Will you still love me when I’m 64?
Silver Splitters: the rise of divorce amongst the over 60s
A twin trend has developed in recent years with more couples over 60 getting married, but also more getting divorced after many years of marriage. The increase in the number of over 60s getting divorced has given rise to the term the ‘silver’ or’ grey’ divorce.
Figures from the Office for National Statistics show that between 2005 and 2015, the number of women over the age of 65 getting divorced rose by almost 20%. The number of men of retirement age getting divorced increased by 8% over the same period.
The increase in the number of over 60s divorcing is actually in contrast to the overall divorce trend which has been decreasing for several years. There were 90,871 divorces of opposite-sex couples in 2018, a decrease of 10.6% compared with 2017 and the lowest number since 1971.
So, what are the causes of this trend amongst the over 60s?
The UK’s ageing population is likely to be one. As the babyboomer generation are now in this age bracket, there are simply more people in this age group. There is also the cultural shift that has taken place over the past few decades meaning that divorce now doesn’t have the social stigma attached to it that it once had and has in turn, encouraged more people to end a difficult marriage. Another factor which may have an influence is the increasing number of women in employment, giving them more financial independence. The increase in life expectancy could also mean that as people remain fitter for longer, they decide not to put up with an unhappy marriage in retirement.
Many people who have ‘kept together for the sake of the children’ realise they have little keeping them together once the children have left home. Once children reach the age of 18, child maintenance is no longer payable, so this could be a reason that older men are more likely to instigate a divorce than younger ones. Conversely, fewer women than men initiate divorce over the age of 60. This could possibly be down to the fact that many are more reliant on their husband’s pension having put their careers (and pensions) on hold to raise a family. (Read our blog about Pensions and Divorce for more on this issue).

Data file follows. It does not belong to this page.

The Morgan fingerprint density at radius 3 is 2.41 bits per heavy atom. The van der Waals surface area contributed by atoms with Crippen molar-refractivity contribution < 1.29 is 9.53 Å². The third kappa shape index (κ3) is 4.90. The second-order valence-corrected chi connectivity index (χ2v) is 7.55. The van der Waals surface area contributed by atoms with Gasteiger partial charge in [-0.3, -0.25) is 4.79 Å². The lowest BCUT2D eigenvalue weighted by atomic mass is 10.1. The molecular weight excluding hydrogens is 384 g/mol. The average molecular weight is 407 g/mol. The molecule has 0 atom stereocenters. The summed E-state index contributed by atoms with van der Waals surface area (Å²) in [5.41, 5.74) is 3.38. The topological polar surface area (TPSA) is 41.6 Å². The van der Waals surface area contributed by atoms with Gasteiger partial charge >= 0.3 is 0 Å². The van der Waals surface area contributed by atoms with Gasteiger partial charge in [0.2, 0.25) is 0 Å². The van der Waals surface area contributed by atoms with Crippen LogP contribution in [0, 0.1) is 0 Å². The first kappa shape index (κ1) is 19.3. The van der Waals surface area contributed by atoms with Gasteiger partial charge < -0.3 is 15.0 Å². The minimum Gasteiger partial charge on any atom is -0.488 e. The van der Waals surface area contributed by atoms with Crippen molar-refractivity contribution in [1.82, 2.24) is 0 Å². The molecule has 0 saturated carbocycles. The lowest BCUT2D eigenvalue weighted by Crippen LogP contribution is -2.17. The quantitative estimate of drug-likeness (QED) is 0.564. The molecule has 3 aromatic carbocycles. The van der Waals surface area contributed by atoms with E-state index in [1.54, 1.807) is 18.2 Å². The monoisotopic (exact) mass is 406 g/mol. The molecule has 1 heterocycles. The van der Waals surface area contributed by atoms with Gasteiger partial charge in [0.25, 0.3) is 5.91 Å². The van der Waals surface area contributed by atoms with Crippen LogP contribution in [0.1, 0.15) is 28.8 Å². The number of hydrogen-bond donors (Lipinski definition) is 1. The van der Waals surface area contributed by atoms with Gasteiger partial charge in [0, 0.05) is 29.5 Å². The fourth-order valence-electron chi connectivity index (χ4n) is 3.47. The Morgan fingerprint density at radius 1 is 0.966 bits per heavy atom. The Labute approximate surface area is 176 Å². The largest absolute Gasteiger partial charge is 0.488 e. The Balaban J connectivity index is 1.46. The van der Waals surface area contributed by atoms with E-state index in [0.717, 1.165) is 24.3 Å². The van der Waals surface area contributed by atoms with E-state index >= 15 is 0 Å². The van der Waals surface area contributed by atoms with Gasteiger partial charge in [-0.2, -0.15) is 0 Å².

4 key issues ‘Silver Splitters’ should consider
Although one may assume divorcing without dependents might be simpler, this is not necessarily the case and there are a range of legal and financial issues which should be considered when divorcing later in life. Divorce and separation at or approaching retirement age generally means that a parting couple’s finance are more intertwined than those who divorce when they are younger. There also tend to be more assets in the equation. As well as the emotional turmoil that divorce can cause at any age, with or without children involved, there are also more practical considerations such as splitting properties, pensions, inheritance tax, and other tax implications which are magnified when divorcing later in life.
Rachel Macwilliam, our family law specialist, examines 3 key issues which should be considered when divorcing later in life.
1. Two houses from one
As it is harder to get a mortgage as you get older because of your life expectancy and declining earning potential, the existing marital home usually must be sold in order to buy two smaller properties. When younger couples divorce, sometimes one partner can give the existing property to the other as part of the settlement as they still have the earning potential to get a mortgage alone.
It is essential for any couple divorcing to update their existing Wills, but it is even more pressing for those who aren’t exactly in the first flush of youth, for obvious reasons. It is also important to update life insurance policies and any beneficiaries named in ‘Death in Service’ arrangements which were possibly made many years ago.
It was more common in generations who married in the 1960s and 1970s for a wife not to work and to stay at home to bring up a family. This meant that women of this generation frequently rely on their husband’s pension. This means that on divorce, as a pension is considered an ‘asset’ it can be split. There are three main ways of doing this. The whole amount can be handed to one person with the other getting an amount of equal value from another of the couple’s assets e.g. the house; it can be “earmarked” (now called a pension attachment order) which happens when money starts to be paid out from the pension and is divided between the former couple (such orders are now not common); or lastly the pot can be split between them which is known as “pension sharing” (which is the more common order these days if a pension is split between the former couple).
Get in touch
If you need legal advice relating to divorce and separation our experienced and friendly family law team at Penderlaw would be glad to help. Just call us on 01872 241408 or email us firstname.lastname@example.org